BCG Henderson Institute

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China’s “Sputnik Moment” is what Kai-Fu Lee, author of the famous book AI Superpowers, likes to call it. Five years ago, when AlphaGo—an artificial intelligence–based program developed by DeepMind, a startup that Google acquired in 2014—defeated two of the world’s best human exponents of the board game Go, it came as an eye-opener to China and its A.I. community.

Soon after, the Chinese government launched an ambitious Next Generation Artificial Intelligence Development Plan to build China’s A.I. ecosystem, promising policy support, central coordination, and investments that are slated to cross the $150 billion mark by 2030. The goal: China’s A.I. industry should generate 1 trillion yuan ($160 billion) of annual revenues, with related industries crossing 10 trillion yuan ($1.6 trillion) in annual sales, by the end of this decade.

From every other country’s perspective, it’s instructive to understand how China has succeeded in getting companies across industries to use a labor-displacing technology and ensure that, in several sectors, A.I. lays down deep roots. We’ve been studying the comparative dynamics of A.I. ecosystems in the U.S., China, and Europe, and we believe that ecosystems are shaped by their national environments, which differ in terms of the academic, commercial, political, regulatory, and cultural conditions. The way governments, institutions, and companies—the triple helix of business innovation—interact influences an ecosystem’s formation, especially when an entire nation treats a technology as a strategic priority.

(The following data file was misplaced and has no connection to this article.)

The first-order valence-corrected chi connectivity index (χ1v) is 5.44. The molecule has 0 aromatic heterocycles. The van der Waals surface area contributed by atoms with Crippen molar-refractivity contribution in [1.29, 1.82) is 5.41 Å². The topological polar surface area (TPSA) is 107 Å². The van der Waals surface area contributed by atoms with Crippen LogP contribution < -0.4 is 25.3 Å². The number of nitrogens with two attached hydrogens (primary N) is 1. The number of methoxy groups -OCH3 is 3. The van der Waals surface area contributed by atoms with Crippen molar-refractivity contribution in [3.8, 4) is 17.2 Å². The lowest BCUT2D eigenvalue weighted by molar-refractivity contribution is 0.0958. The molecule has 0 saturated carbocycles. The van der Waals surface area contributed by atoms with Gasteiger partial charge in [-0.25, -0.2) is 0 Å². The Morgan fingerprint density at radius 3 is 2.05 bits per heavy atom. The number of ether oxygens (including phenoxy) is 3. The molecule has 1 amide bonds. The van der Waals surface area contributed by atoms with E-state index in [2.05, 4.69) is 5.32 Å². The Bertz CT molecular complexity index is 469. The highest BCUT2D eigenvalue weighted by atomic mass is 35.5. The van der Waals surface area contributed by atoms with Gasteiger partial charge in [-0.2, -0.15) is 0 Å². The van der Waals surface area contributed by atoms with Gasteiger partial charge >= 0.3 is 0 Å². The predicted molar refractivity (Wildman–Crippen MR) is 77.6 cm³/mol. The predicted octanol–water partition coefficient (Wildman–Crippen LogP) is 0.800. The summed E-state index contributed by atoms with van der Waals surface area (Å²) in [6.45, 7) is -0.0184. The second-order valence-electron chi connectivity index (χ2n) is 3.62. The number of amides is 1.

Viewed through this triple-helix lens, several key factors about A.I. ecosystems come into focus. One: Fostering local talent lays the foundation of success. Prodded by policy, Chinese universities have set up A.I. research departments, and the number of bachelor’s and master’s degree programs related to A.I., which added up to about 64 in 2016, jumped sixfold to 392 in 2017 and to 902—or 14 times more—in 2018. By 2017, venture capital investments in Chinese A.I. firms accounted for 48% of the global total, surpassing those in the U.S. for the first time. In 2020, China filed more A.I. patents than any other country in the world while the number of A.I. startups in the country had crossed 1,100— second only to the number in the U.S. Above all, the government’s support of ecosystems that include companies and universities jump-started the development of A.I. applications.

  • François Candelon

    Global Director, BCG Henderson Institute

  • Michael G. Jacobides

    Sir Donald Gordon Professor of Entrepreneurship and Innovation; Professor of Strategy and Entrepreneurship at London Business School

  • Stefano Brusoni

    Professor of Technology and Innovation Management, ETH Zürich

  • Matthieu Gombeaud

    Alum Ambassador (2020-2021), Tech & Biz Lab

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